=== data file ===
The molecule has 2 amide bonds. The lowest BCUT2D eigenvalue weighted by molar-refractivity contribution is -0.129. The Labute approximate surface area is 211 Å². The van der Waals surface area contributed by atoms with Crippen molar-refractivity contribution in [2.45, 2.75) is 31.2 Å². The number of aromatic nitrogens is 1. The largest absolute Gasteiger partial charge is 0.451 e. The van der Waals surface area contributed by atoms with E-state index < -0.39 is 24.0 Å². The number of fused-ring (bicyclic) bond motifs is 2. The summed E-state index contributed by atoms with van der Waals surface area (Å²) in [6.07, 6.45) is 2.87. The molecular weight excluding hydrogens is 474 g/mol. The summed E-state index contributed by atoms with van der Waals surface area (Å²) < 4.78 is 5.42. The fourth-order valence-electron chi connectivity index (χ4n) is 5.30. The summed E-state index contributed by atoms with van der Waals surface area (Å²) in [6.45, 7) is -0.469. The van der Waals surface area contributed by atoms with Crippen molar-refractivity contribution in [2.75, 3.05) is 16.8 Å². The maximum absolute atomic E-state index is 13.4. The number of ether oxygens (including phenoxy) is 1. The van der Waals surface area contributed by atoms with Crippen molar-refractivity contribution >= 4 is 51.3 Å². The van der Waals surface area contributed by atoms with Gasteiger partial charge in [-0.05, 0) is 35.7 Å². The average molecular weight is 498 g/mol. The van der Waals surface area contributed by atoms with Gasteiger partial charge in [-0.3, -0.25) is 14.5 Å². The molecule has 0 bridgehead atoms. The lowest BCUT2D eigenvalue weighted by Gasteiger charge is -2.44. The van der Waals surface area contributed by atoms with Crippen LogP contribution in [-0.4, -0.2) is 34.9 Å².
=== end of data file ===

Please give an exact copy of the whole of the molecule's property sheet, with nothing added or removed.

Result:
The molecule has 2 amide bonds. The lowest BCUT2D eigenvalue weighted by molar-refractivity contribution is -0.129. The Labute approximate surface area is 211 Å². The van der Waals surface area contributed by atoms with Crippen molar-refractivity contribution in [2.45, 2.75) is 31.2 Å². The number of aromatic nitrogens is 1. The largest absolute Gasteiger partial charge is 0.451 e. The van der Waals surface area contributed by atoms with E-state index < -0.39 is 24.0 Å². The number of fused-ring (bicyclic) bond motifs is 2. The summed E-state index contributed by atoms with van der Waals surface area (Å²) in [6.07, 6.45) is 2.87. The molecular weight excluding hydrogens is 474 g/mol. The summed E-state index contributed by atoms with van der Waals surface area (Å²) < 4.78 is 5.42. The fourth-order valence-electron chi connectivity index (χ4n) is 5.30. The summed E-state index contributed by atoms with van der Waals surface area (Å²) in [6.45, 7) is -0.469. The van der Waals surface area contributed by atoms with Crippen molar-refractivity contribution in [2.75, 3.05) is 16.8 Å². The maximum absolute atomic E-state index is 13.4. The number of ether oxygens (including phenoxy) is 1. The van der Waals surface area contributed by atoms with Crippen molar-refractivity contribution >= 4 is 51.3 Å². The van der Waals surface area contributed by atoms with Gasteiger partial charge in [-0.05, 0) is 35.7 Å². The average molecular weight is 498 g/mol. The van der Waals surface area contributed by atoms with Gasteiger partial charge in [-0.3, -0.25) is 14.5 Å². The molecule has 0 bridgehead atoms. The lowest BCUT2D eigenvalue weighted by Gasteiger charge is -2.44. The van der Waals surface area contributed by atoms with Crippen LogP contribution in [-0.4, -0.2) is 34.9 Å².